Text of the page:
Composer Paul Buscarello on scoring the ninety-year-old silent film The Phantom Carriage
Live music and film are strange bedfellows in the modern age, but it wasn't always so. In the silent era, a live accompaniment was standard practice for all films. Local musician and filmmaker Paul Buscarello is resurrecting that long-gone experience with a performance of his new, original score for the classic Swedish silent film The Phantom Carriage, about a man condemned to collect the souls of the dead for a year. Drawing on Swedish folk music and classic horror-movie scores like Halloween and Psycho, Buscarello has crafted a soundtrack that's both contemporary and true to the roots of the film and the medium as a whole. Before Buscarello's eencore performance of the piece on Sunday, December 29 (he debuted it just before Halloween) at the Sie FilmCenter, we caught up with him to talk about his background, the process of scoring a silent film and why he chose to do it in the first place.
The Phantom Carriage.
Westword: Are you a silent film aficionado?
Paul Buscarello: A budding one, maybe. I came to it because I went to the Silent Film Fest last year that Howie Moskowitz puts on at University of Colorado Denver. I liked it a lot. I'd seen a couple of silent films, but it was really something to see it with the live music, and that's very much how it's supposed to be watched. It's apparently a total abomination to watch it without any music at all, but definitely it was really exciting to see live performers and Hank Troy, who's from Boulder, does really good work. He improvises, kind of. That was exciting, so I started watching more silent films and then I figured, "Hey, it'd be cool if I performed my own soundtrack."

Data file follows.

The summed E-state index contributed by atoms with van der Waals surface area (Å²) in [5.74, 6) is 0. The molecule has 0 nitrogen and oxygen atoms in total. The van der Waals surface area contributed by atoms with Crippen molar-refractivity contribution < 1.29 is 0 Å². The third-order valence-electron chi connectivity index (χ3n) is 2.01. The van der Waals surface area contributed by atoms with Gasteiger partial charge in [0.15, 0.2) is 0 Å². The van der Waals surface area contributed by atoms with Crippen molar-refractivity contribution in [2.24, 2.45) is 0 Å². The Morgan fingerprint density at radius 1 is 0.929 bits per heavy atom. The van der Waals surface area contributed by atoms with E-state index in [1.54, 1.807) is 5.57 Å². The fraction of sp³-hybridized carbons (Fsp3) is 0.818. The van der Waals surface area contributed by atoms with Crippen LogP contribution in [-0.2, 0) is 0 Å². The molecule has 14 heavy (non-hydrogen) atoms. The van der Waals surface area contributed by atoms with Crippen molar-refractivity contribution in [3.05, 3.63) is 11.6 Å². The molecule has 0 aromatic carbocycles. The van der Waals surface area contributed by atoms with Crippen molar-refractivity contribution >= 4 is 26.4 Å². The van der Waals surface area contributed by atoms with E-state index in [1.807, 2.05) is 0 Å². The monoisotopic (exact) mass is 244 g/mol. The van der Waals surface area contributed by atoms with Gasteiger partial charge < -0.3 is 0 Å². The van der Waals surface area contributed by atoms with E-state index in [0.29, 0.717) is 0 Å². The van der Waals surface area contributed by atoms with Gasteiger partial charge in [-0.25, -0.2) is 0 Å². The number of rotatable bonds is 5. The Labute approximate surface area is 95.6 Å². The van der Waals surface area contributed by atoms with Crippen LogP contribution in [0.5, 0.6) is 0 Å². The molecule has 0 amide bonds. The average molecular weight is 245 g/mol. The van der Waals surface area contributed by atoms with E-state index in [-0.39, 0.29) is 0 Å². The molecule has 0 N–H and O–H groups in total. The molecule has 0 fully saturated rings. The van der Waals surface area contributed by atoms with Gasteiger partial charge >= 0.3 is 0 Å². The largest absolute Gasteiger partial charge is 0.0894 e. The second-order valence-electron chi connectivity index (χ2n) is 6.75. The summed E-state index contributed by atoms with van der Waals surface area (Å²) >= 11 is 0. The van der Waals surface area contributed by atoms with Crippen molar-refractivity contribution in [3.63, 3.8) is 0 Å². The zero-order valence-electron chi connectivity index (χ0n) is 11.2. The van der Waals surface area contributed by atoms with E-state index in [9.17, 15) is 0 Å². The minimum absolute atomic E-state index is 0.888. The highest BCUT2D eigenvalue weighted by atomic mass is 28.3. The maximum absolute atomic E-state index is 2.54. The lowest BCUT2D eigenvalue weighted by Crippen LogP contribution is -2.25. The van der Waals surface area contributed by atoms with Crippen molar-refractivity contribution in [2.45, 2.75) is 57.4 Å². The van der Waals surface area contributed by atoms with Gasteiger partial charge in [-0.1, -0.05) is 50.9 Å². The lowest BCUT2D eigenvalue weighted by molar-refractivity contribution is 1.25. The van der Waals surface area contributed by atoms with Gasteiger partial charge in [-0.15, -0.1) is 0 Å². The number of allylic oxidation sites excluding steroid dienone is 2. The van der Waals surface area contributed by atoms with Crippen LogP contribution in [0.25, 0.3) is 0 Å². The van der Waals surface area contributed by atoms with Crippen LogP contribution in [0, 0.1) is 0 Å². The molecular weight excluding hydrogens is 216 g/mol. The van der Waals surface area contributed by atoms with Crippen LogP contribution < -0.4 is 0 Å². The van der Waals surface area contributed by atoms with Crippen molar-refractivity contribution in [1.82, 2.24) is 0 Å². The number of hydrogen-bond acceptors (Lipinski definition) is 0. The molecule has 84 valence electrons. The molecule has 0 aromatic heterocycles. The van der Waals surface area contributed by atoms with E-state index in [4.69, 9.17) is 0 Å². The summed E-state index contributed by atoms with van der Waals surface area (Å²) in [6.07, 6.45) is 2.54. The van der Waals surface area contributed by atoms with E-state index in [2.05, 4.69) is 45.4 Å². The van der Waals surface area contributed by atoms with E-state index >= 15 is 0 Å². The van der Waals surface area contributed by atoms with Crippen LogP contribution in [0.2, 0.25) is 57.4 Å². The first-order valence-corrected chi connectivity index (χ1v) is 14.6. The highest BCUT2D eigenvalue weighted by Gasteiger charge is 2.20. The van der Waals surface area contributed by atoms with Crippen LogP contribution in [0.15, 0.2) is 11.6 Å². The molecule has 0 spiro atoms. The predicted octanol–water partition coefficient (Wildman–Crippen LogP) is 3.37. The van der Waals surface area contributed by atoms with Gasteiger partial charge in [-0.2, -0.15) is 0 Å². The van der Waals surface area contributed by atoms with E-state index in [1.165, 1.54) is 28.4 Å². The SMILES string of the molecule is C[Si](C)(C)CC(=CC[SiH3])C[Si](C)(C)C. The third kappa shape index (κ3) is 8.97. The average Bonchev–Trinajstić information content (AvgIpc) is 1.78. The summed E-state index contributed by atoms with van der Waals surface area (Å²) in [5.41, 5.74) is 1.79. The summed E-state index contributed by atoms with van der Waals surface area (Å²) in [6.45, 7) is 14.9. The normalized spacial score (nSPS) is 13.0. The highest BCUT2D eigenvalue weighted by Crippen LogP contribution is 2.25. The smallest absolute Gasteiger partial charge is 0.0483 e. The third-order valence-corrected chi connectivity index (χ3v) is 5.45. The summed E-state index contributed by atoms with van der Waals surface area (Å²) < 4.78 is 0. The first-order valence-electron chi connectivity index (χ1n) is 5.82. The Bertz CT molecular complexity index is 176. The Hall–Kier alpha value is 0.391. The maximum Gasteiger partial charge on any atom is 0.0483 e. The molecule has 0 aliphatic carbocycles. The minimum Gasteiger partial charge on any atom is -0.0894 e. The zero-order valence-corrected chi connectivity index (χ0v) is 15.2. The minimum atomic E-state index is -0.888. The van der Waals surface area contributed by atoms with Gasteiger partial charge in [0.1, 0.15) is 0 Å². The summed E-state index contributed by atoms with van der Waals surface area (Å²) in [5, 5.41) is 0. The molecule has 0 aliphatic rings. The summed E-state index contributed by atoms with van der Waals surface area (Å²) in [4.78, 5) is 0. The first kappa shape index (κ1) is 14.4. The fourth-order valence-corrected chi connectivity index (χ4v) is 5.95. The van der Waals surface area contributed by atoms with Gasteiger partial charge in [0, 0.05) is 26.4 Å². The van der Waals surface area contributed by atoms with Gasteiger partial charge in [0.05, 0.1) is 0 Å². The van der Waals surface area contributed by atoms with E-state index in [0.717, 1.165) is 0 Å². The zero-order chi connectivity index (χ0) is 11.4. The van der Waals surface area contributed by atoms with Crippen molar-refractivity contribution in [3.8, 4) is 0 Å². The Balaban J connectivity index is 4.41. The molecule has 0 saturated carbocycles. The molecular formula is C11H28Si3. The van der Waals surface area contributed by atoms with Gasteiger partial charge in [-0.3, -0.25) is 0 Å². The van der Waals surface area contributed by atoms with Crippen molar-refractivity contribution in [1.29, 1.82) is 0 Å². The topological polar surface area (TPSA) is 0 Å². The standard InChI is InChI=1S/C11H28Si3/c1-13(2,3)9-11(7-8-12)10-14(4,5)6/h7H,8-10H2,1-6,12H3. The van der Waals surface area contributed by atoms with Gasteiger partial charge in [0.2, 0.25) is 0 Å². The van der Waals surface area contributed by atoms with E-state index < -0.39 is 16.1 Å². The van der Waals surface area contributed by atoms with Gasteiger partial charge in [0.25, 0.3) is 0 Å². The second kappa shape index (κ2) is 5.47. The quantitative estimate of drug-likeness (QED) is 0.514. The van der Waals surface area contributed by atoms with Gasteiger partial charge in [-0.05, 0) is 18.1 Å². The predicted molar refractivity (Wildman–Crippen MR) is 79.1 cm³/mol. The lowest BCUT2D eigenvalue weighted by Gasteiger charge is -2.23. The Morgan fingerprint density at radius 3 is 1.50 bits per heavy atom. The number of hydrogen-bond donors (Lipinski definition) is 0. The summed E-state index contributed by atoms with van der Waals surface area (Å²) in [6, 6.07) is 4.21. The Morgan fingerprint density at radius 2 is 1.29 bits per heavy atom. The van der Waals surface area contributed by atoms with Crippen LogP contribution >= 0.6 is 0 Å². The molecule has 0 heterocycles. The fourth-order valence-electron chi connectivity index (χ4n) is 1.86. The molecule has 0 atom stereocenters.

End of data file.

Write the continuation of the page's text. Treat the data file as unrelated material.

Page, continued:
Why The Phantom Carriage? What drew you to that film in particular?
I was really looking for something for Halloween, and it's very dark. Nosferatu is another Halloween go-to, and this one just has more of this sort of human horror. It's about bitterness and nihilism and what happens when you let your hatred overwhelm you and regret and obsession. It's really dark. The filmmaker had sort of a Dickensian vision of this darkness and redemption, but I don't think it really redeems... I tried to echo [that] in the soundtrack with the theming. Maybe [the main character] has this spiritual renewal, but I think death is this force that is totally inescapable for these characters, for better or for worse. For him, for better, he sort of needs it to be redeemed at all.
I just think it's really spooky. The special effects are unbeatable. I think they're really perfect.
In the process of selecting this film, did you watch a lot of films before making your decision? Or did you say, "Holy shit, this is the one!" as soon as you saw this?
I wish I'd said "Holy shit!" when I saw this, because that would be more genuine. I was wanting to do a performance, but the second I saw the portion with the special effects I knew. It's just stunning how they created these double exposures and stuff like that. I wish it was the other way around, but I [initially] was just looking for a film to do the event.
What's your musical background?
I guess I'm a hobbyist. I played music for a long time, and I have sort of a multi-instrumental philosophy, which is a way of guarding myself from getting really good at one. I don't have as much commitment to virtuosity or anything like that. I get easily bored.
One of the problems of doing the soundtrack is I'm doing most of it on piano, and then the piano does some synthesizer stuff. I have a banjo and a mandolin and some other stuff, but it's mostly piano and I am not the best pianist. I'm not trained really in anything, so it was sort of, "How do I get what I want to play out there without showing the holes in my ability?" I'm not like Hank Troy or these people that do it professionally who are really good at just piano.
Did you incorporate any elements of the original score?
No, a lot of the silent movies either didn't have a score, or they sent out sheet music that quickly got lost. This one I just started from scratch. Most of the melodies are off of the melodies of Swedish folk tunes, because it's sort of a working man's story. Their idea of a folk song -- it's funny, you'll read the translation of the lyrics and it's about flowers and love and Jesus, but the melody is just dark and spooky. [Laughs] It sounds like it's out of the darkest of Chopin or sad piano themes. They were very easy to work into a horror film.